“I was thirteen when I made the decision to leave home,” Ubense told us. “I grew up on a farm where my dad was a machetero (one who uses a machete to cut crops) and I knew I didn’t want to do that the rest of my life. I had never really had the opportunity to go to school before that – I kept starting, but then I had to leave to go help on the farm. So when I was thirteen I finally left home to go into the nearby pueblo to live with my sister and go to school. I was in second grade. Second grade at thirteen! Imagine that!”
Our lives took a dramatic turn today… Early this morning John started complaining about his thumb. He’s not sure exactly what happened, but he thinks he hurt it the night we arrived here in Managua when he slipped and fell. The next day it hurt a little bit; the day after that a bit more. But this morning he woke up in excruciating pain. We pulled out the Soothex and hoped it would help quickly.
We had planned to leave this morning, but Adolfo had asked if we would be willing to stay in town in order to be interviewed on a TV program the church does each day. We went about the day – the interview, lunch at McDonald’s, and sightseeing around the city (visited Somosa’s presidential palace and an exhibition about Sandino – quite interesting!). By the time we got back to the retreat center, John was hurting.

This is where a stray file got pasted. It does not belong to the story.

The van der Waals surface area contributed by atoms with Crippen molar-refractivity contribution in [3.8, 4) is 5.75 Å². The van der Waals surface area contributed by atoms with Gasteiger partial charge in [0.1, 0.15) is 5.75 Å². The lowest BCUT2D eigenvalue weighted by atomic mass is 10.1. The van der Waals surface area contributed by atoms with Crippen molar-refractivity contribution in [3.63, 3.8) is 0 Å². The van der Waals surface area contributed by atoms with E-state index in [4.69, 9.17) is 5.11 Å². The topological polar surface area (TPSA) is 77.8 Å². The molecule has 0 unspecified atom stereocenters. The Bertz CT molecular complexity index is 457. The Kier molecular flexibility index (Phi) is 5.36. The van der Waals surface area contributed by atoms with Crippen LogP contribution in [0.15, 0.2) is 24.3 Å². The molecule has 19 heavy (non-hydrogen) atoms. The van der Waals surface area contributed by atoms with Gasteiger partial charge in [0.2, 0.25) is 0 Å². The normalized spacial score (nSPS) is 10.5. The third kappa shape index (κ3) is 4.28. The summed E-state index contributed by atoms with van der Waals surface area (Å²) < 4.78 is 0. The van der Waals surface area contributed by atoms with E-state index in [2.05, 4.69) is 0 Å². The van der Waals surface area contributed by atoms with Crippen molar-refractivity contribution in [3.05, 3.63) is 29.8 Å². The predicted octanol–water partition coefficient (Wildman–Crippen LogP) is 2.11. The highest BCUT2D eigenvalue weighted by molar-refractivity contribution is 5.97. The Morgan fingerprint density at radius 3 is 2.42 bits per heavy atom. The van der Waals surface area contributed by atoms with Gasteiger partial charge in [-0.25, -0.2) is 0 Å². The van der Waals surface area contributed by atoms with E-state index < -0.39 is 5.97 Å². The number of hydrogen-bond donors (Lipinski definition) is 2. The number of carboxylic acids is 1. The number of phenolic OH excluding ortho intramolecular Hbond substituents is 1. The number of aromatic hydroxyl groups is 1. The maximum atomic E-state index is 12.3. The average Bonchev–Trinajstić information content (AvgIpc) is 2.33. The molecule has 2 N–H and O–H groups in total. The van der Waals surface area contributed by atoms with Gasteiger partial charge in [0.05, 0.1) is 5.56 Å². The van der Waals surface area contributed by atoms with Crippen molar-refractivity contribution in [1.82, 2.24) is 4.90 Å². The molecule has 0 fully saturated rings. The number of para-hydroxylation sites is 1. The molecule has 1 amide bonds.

“I can’t see how this could be broken,” he said, “but I think I need to get it x-rayed just in case. I don’t want to do any more damage to it.”
Adolfo took us to the state hospital – an amazing example of efficiency! We had expected to wait in line for hours and hours – it was, after all, a free hospital. But within seconds of arriving, they had whisked us in (they only let me in with him because he doesn’t speak Spanish – Adolfo and the boys had to wait outside). The doctor examined his thumb and sent us down for an x-ray – which was taken immediately with no wait at all. Back to the doctor who saw him immediately and assured him there was nothing broken. She sent us to the pharmacy where they gave him some anti-inflammant tablets and we were on our way. I think US hospitals could learn a thing or two from them…
So anyway, it looks like we will be “stuck” here in Managua another four or five days while we wait for John’s hand to heal. Pastor Adolfo arranged for us to stay with Ubense, Elizabeth, and their two kids.
Ubense an amazing man. After leaving home and spending a year with his sister in the pueblo, he moved to Leon to take advantage of the better schools and stayed at a residential school. Because he was bright, he moved through the system quite quickly – determined to make something of himself. Now, he is a lawyer married to a doctor with wonderful children. They also have a farm near Leon and try to get out there every month or so.
We feel so privileged to have been welcomed into this community so warmly. The entire church community has opened their hearts – and now their homes as well – to us. It’s really quite overwhelming.